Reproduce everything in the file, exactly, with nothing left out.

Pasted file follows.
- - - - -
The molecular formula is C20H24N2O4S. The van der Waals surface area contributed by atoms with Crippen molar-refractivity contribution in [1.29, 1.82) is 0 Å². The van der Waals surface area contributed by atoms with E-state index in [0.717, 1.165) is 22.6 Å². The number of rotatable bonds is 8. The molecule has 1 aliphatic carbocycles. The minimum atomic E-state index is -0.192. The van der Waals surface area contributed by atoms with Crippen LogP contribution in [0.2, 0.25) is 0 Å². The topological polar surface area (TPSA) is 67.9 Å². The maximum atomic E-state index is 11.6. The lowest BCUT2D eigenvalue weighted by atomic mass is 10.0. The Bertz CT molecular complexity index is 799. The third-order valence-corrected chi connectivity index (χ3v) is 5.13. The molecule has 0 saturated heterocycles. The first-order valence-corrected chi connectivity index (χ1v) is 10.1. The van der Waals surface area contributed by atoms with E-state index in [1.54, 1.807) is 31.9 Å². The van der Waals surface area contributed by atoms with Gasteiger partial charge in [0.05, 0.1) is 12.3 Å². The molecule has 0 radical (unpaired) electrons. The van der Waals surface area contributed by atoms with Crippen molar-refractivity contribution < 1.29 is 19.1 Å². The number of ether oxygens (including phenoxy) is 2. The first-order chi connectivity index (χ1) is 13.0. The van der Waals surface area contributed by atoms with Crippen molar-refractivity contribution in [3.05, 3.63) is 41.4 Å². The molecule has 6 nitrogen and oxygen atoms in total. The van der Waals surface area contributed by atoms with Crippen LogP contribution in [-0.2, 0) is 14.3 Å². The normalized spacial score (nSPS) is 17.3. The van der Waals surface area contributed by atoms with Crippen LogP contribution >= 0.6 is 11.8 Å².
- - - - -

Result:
The molecular formula is C20H24N2O4S. The van der Waals surface area contributed by atoms with Crippen molar-refractivity contribution in [1.29, 1.82) is 0 Å². The van der Waals surface area contributed by atoms with E-state index in [0.717, 1.165) is 22.6 Å². The number of rotatable bonds is 8. The molecule has 1 aliphatic carbocycles. The minimum atomic E-state index is -0.192. The van der Waals surface area contributed by atoms with Crippen LogP contribution in [0.2, 0.25) is 0 Å². The topological polar surface area (TPSA) is 67.9 Å². The maximum atomic E-state index is 11.6. The lowest BCUT2D eigenvalue weighted by atomic mass is 10.0. The Bertz CT molecular complexity index is 799. The third-order valence-corrected chi connectivity index (χ3v) is 5.13. The molecule has 0 saturated heterocycles. The first-order valence-corrected chi connectivity index (χ1v) is 10.1. The van der Waals surface area contributed by atoms with E-state index in [1.54, 1.807) is 31.9 Å². The van der Waals surface area contributed by atoms with Gasteiger partial charge in [0.05, 0.1) is 12.3 Å². The molecule has 0 radical (unpaired) electrons. The van der Waals surface area contributed by atoms with Crippen molar-refractivity contribution < 1.29 is 19.1 Å². The number of ether oxygens (including phenoxy) is 2. The first-order chi connectivity index (χ1) is 13.0. The van der Waals surface area contributed by atoms with Crippen molar-refractivity contribution in [3.05, 3.63) is 41.4 Å². The molecule has 6 nitrogen and oxygen atoms in total. The van der Waals surface area contributed by atoms with Crippen LogP contribution in [-0.2, 0) is 14.3 Å². The normalized spacial score (nSPS) is 17.3. The van der Waals surface area contributed by atoms with Crippen LogP contribution >= 0.6 is 11.8 Å².